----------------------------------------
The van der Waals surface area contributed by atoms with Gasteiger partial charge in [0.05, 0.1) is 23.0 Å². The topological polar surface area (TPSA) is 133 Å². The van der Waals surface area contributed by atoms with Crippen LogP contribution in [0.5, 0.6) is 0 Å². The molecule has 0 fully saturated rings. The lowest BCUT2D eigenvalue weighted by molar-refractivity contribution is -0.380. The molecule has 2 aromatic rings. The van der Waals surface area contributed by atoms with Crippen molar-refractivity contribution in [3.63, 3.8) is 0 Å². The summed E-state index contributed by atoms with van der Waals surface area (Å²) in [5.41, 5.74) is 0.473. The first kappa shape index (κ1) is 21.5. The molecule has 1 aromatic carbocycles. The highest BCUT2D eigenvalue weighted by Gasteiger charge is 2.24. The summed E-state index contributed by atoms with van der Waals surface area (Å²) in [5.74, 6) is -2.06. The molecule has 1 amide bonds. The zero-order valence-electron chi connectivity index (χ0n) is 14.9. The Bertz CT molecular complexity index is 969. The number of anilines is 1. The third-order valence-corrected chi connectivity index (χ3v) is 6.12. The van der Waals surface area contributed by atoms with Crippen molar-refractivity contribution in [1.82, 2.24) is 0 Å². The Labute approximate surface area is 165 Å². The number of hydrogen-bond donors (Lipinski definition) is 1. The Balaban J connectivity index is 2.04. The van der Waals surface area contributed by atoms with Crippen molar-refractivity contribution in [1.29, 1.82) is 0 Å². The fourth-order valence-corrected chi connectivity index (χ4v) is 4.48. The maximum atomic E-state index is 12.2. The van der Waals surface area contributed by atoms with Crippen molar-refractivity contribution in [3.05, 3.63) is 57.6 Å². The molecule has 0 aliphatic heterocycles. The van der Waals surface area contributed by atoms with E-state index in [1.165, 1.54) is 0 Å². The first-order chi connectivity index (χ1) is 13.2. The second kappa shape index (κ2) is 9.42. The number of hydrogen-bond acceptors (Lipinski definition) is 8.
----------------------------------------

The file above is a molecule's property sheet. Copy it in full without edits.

The van der Waals surface area contributed by atoms with Gasteiger partial charge in [0.05, 0.1) is 23.0 Å². The topological polar surface area (TPSA) is 133 Å². The van der Waals surface area contributed by atoms with Crippen LogP contribution in [0.5, 0.6) is 0 Å². The molecule has 0 fully saturated rings. The lowest BCUT2D eigenvalue weighted by molar-refractivity contribution is -0.380. The molecule has 2 aromatic rings. The van der Waals surface area contributed by atoms with Crippen molar-refractivity contribution in [3.63, 3.8) is 0 Å². The summed E-state index contributed by atoms with van der Waals surface area (Å²) in [5.41, 5.74) is 0.473. The first kappa shape index (κ1) is 21.5. The molecule has 1 aromatic carbocycles. The highest BCUT2D eigenvalue weighted by Gasteiger charge is 2.24. The summed E-state index contributed by atoms with van der Waals surface area (Å²) in [5.74, 6) is -2.06. The molecule has 1 amide bonds. The zero-order valence-electron chi connectivity index (χ0n) is 14.9. The Bertz CT molecular complexity index is 969. The number of anilines is 1. The third-order valence-corrected chi connectivity index (χ3v) is 6.12. The van der Waals surface area contributed by atoms with Crippen molar-refractivity contribution in [1.82, 2.24) is 0 Å². The Labute approximate surface area is 165 Å². The number of hydrogen-bond donors (Lipinski definition) is 1. The Balaban J connectivity index is 2.04. The van der Waals surface area contributed by atoms with Crippen molar-refractivity contribution in [1.29, 1.82) is 0 Å². The fourth-order valence-corrected chi connectivity index (χ4v) is 4.48. The maximum atomic E-state index is 12.2. The van der Waals surface area contributed by atoms with Crippen molar-refractivity contribution in [3.05, 3.63) is 57.6 Å². The molecule has 0 aliphatic heterocycles. The van der Waals surface area contributed by atoms with E-state index in [1.165, 1.54) is 0 Å². The first-order chi connectivity index (χ1) is 13.2. The second kappa shape index (κ2) is 9.42. The number of hydrogen-bond acceptors (Lipinski definition) is 8.